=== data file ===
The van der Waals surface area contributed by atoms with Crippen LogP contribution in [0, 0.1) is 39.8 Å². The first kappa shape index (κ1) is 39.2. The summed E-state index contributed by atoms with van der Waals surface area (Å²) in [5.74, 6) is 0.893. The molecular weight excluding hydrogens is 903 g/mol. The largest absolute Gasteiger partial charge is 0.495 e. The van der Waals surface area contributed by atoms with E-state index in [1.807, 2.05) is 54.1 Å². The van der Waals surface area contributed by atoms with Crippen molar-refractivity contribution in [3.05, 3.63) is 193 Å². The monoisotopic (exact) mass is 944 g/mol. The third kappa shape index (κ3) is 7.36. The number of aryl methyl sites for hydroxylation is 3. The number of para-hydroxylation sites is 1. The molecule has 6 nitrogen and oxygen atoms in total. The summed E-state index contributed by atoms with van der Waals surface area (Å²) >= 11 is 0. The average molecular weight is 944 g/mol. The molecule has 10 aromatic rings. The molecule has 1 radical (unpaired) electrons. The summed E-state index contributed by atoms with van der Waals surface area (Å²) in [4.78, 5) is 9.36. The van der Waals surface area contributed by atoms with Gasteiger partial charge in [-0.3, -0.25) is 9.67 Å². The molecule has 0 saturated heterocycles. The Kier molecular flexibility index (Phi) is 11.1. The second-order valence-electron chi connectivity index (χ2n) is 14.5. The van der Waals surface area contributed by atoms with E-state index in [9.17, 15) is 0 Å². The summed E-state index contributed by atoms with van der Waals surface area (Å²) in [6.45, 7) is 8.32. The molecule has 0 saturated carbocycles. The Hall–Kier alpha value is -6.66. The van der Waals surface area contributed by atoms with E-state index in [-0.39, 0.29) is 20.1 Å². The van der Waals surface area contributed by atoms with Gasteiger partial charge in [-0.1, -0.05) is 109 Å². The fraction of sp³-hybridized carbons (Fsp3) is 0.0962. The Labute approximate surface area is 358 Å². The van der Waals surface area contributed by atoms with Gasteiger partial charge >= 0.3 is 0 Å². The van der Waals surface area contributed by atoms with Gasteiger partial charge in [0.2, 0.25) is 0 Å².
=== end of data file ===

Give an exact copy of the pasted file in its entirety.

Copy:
The van der Waals surface area contributed by atoms with Crippen LogP contribution in [0, 0.1) is 39.8 Å². The first kappa shape index (κ1) is 39.2. The summed E-state index contributed by atoms with van der Waals surface area (Å²) in [5.74, 6) is 0.893. The molecular weight excluding hydrogens is 903 g/mol. The largest absolute Gasteiger partial charge is 0.495 e. The van der Waals surface area contributed by atoms with E-state index in [1.807, 2.05) is 54.1 Å². The van der Waals surface area contributed by atoms with Crippen molar-refractivity contribution in [3.05, 3.63) is 193 Å². The monoisotopic (exact) mass is 944 g/mol. The third kappa shape index (κ3) is 7.36. The number of aryl methyl sites for hydroxylation is 3. The number of para-hydroxylation sites is 1. The molecule has 6 nitrogen and oxygen atoms in total. The summed E-state index contributed by atoms with van der Waals surface area (Å²) >= 11 is 0. The average molecular weight is 944 g/mol. The molecule has 10 aromatic rings. The molecule has 1 radical (unpaired) electrons. The summed E-state index contributed by atoms with van der Waals surface area (Å²) in [4.78, 5) is 9.36. The van der Waals surface area contributed by atoms with Gasteiger partial charge in [-0.3, -0.25) is 9.67 Å². The molecule has 0 saturated heterocycles. The Kier molecular flexibility index (Phi) is 11.1. The second-order valence-electron chi connectivity index (χ2n) is 14.5. The van der Waals surface area contributed by atoms with E-state index in [9.17, 15) is 0 Å². The summed E-state index contributed by atoms with van der Waals surface area (Å²) in [6.45, 7) is 8.32. The molecule has 0 saturated carbocycles. The Hall–Kier alpha value is -6.66. The van der Waals surface area contributed by atoms with E-state index in [-0.39, 0.29) is 20.1 Å². The van der Waals surface area contributed by atoms with Gasteiger partial charge in [-0.1, -0.05) is 109 Å². The fraction of sp³-hybridized carbons (Fsp3) is 0.0962. The Labute approximate surface area is 358 Å². The van der Waals surface area contributed by atoms with Gasteiger partial charge >= 0.3 is 0 Å². The van der Waals surface area contributed by atoms with Gasteiger partial charge in [0.2, 0.25) is 0 Å².